• LCDS Media

New study: How progressive is Sweden's pension system?

Published here:

Jiaxin Shi, a DPhil Student at the Leverhulme Centre for Demographic Science and Max Planck Institute for Demographic Research, has recently published a paper on whether individuals with lower socioeconomic status benefit less from pension programmes because of their higher mortality risks.

Published in Demography, the study examines Swedish national taxation records from 1970 to 2018 to examine how lifetime pensions are structured across different socioeconomic groups.

The study explains that an individual’s accumulated pension over their lifetime is affected by various factors. Many pension schemes aim to be progressive: individuals with lower incomes receive a larger percentage of their prior earnings as a subsequent pension than those with higher incomes. However, those with lower earnings also have a higher mortality rate, living shorter lives and therefore accumulating fewer years of pension income.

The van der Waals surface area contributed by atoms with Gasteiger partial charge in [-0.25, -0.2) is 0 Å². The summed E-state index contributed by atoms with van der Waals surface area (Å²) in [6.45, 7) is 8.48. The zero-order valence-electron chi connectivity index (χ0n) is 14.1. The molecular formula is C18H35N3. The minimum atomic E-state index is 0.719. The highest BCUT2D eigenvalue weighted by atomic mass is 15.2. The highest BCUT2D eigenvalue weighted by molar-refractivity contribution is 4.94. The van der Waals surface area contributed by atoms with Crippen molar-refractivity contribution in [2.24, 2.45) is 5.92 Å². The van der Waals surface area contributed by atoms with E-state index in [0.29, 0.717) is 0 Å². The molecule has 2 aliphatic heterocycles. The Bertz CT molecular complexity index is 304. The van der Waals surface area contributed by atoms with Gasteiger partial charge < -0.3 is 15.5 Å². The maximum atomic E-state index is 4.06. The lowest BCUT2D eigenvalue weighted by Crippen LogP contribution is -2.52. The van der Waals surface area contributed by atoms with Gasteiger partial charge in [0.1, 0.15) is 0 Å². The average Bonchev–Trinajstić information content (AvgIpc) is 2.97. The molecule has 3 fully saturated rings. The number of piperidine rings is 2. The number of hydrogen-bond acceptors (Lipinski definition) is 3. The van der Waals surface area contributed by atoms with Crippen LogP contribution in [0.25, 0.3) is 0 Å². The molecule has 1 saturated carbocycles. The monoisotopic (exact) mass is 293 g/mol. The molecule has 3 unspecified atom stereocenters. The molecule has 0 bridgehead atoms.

“We found that the pension system in Sweden is less progressive than we thought because of the regressive role of mortality. Those with lower income need to receive an even higher percentage of their prior earnings in pension income to compensate for the effect of longevity differences between socioeconomic groups,” says Jiaxin Shi.

The paper was co-authored with Martin Kolk of Stockholm University, and is expected to form part of Jiaxin’s upcoming DPhil thesis, supervised by the Department of Sociology and Centre’s Christiaan Monden.

Read the Press Release here and more study outcomes here.

Image credit: stevepb, Pixabay